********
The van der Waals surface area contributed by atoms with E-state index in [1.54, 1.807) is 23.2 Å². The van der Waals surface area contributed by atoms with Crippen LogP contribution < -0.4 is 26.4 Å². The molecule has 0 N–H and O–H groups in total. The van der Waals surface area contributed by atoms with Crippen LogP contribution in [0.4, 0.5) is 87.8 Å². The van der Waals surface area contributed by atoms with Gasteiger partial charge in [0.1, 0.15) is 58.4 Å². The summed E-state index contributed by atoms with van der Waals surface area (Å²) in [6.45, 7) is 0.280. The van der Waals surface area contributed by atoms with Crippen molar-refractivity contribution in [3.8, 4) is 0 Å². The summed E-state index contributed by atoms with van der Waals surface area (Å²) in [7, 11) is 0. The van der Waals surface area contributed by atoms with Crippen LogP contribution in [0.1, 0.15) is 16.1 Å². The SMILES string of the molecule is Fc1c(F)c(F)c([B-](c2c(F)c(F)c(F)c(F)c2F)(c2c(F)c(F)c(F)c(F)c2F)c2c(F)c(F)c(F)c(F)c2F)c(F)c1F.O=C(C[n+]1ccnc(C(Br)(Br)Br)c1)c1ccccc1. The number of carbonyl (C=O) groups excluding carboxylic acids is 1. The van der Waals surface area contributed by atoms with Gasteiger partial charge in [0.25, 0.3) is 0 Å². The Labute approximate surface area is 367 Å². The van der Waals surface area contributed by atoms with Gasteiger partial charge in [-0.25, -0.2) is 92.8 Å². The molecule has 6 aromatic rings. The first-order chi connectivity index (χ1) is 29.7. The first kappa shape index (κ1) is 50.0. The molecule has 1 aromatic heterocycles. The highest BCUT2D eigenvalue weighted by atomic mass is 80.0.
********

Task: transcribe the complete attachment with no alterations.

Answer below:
The van der Waals surface area contributed by atoms with E-state index in [1.54, 1.807) is 23.2 Å². The van der Waals surface area contributed by atoms with Crippen LogP contribution < -0.4 is 26.4 Å². The molecule has 0 N–H and O–H groups in total. The van der Waals surface area contributed by atoms with Crippen LogP contribution in [0.4, 0.5) is 87.8 Å². The van der Waals surface area contributed by atoms with Gasteiger partial charge in [0.1, 0.15) is 58.4 Å². The summed E-state index contributed by atoms with van der Waals surface area (Å²) in [6.45, 7) is 0.280. The van der Waals surface area contributed by atoms with Crippen molar-refractivity contribution in [3.8, 4) is 0 Å². The summed E-state index contributed by atoms with van der Waals surface area (Å²) in [7, 11) is 0. The van der Waals surface area contributed by atoms with Crippen LogP contribution in [0.1, 0.15) is 16.1 Å². The SMILES string of the molecule is Fc1c(F)c(F)c([B-](c2c(F)c(F)c(F)c(F)c2F)(c2c(F)c(F)c(F)c(F)c2F)c2c(F)c(F)c(F)c(F)c2F)c(F)c1F.O=C(C[n+]1ccnc(C(Br)(Br)Br)c1)c1ccccc1. The number of carbonyl (C=O) groups excluding carboxylic acids is 1. The van der Waals surface area contributed by atoms with Gasteiger partial charge in [0.25, 0.3) is 0 Å². The Labute approximate surface area is 367 Å². The van der Waals surface area contributed by atoms with Gasteiger partial charge in [-0.25, -0.2) is 92.8 Å². The molecule has 6 aromatic rings. The first-order chi connectivity index (χ1) is 29.7. The first kappa shape index (κ1) is 50.0. The molecule has 1 aromatic heterocycles. The highest BCUT2D eigenvalue weighted by atomic mass is 80.0.